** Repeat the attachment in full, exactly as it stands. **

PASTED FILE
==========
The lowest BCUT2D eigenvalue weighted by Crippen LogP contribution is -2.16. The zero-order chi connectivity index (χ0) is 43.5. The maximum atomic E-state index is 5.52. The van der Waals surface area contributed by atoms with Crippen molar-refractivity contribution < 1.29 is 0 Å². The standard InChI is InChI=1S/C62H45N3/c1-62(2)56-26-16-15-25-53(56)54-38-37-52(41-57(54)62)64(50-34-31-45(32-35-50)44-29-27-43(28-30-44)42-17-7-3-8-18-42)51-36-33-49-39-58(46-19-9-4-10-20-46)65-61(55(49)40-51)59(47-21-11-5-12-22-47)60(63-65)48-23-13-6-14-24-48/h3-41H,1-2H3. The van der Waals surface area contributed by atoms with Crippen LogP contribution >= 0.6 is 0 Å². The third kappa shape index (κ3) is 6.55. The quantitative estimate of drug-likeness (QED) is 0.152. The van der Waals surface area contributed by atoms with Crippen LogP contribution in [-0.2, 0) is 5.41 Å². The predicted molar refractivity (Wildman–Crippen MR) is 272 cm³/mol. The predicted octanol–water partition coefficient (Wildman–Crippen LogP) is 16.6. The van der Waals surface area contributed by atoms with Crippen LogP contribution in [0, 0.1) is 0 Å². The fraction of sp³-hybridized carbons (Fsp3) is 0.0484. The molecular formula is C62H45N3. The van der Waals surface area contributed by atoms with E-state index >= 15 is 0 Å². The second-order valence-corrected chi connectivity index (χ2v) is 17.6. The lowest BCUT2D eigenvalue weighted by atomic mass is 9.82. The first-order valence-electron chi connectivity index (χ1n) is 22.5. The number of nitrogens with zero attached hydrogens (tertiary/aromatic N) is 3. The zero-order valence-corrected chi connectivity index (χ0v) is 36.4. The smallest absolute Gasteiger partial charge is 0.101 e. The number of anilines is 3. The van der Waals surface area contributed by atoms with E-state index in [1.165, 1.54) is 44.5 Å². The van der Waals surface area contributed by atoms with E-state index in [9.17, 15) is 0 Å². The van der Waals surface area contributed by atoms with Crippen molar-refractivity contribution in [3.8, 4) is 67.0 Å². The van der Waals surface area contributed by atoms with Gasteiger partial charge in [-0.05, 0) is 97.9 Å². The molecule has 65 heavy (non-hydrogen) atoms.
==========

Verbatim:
The lowest BCUT2D eigenvalue weighted by Crippen LogP contribution is -2.16. The zero-order chi connectivity index (χ0) is 43.5. The maximum atomic E-state index is 5.52. The van der Waals surface area contributed by atoms with Crippen molar-refractivity contribution < 1.29 is 0 Å². The standard InChI is InChI=1S/C62H45N3/c1-62(2)56-26-16-15-25-53(56)54-38-37-52(41-57(54)62)64(50-34-31-45(32-35-50)44-29-27-43(28-30-44)42-17-7-3-8-18-42)51-36-33-49-39-58(46-19-9-4-10-20-46)65-61(55(49)40-51)59(47-21-11-5-12-22-47)60(63-65)48-23-13-6-14-24-48/h3-41H,1-2H3. The van der Waals surface area contributed by atoms with Crippen LogP contribution >= 0.6 is 0 Å². The third kappa shape index (κ3) is 6.55. The quantitative estimate of drug-likeness (QED) is 0.152. The van der Waals surface area contributed by atoms with Crippen LogP contribution in [-0.2, 0) is 5.41 Å². The predicted molar refractivity (Wildman–Crippen MR) is 272 cm³/mol. The predicted octanol–water partition coefficient (Wildman–Crippen LogP) is 16.6. The van der Waals surface area contributed by atoms with Crippen LogP contribution in [0, 0.1) is 0 Å². The fraction of sp³-hybridized carbons (Fsp3) is 0.0484. The molecular formula is C62H45N3. The van der Waals surface area contributed by atoms with E-state index >= 15 is 0 Å². The second-order valence-corrected chi connectivity index (χ2v) is 17.6. The lowest BCUT2D eigenvalue weighted by atomic mass is 9.82. The first-order valence-electron chi connectivity index (χ1n) is 22.5. The number of nitrogens with zero attached hydrogens (tertiary/aromatic N) is 3. The zero-order valence-corrected chi connectivity index (χ0v) is 36.4. The smallest absolute Gasteiger partial charge is 0.101 e. The number of anilines is 3. The van der Waals surface area contributed by atoms with E-state index in [1.165, 1.54) is 44.5 Å². The van der Waals surface area contributed by atoms with E-state index in [9.17, 15) is 0 Å². The van der Waals surface area contributed by atoms with Crippen molar-refractivity contribution in [3.8, 4) is 67.0 Å². The van der Waals surface area contributed by atoms with Gasteiger partial charge in [-0.05, 0) is 97.9 Å². The molecule has 65 heavy (non-hydrogen) atoms.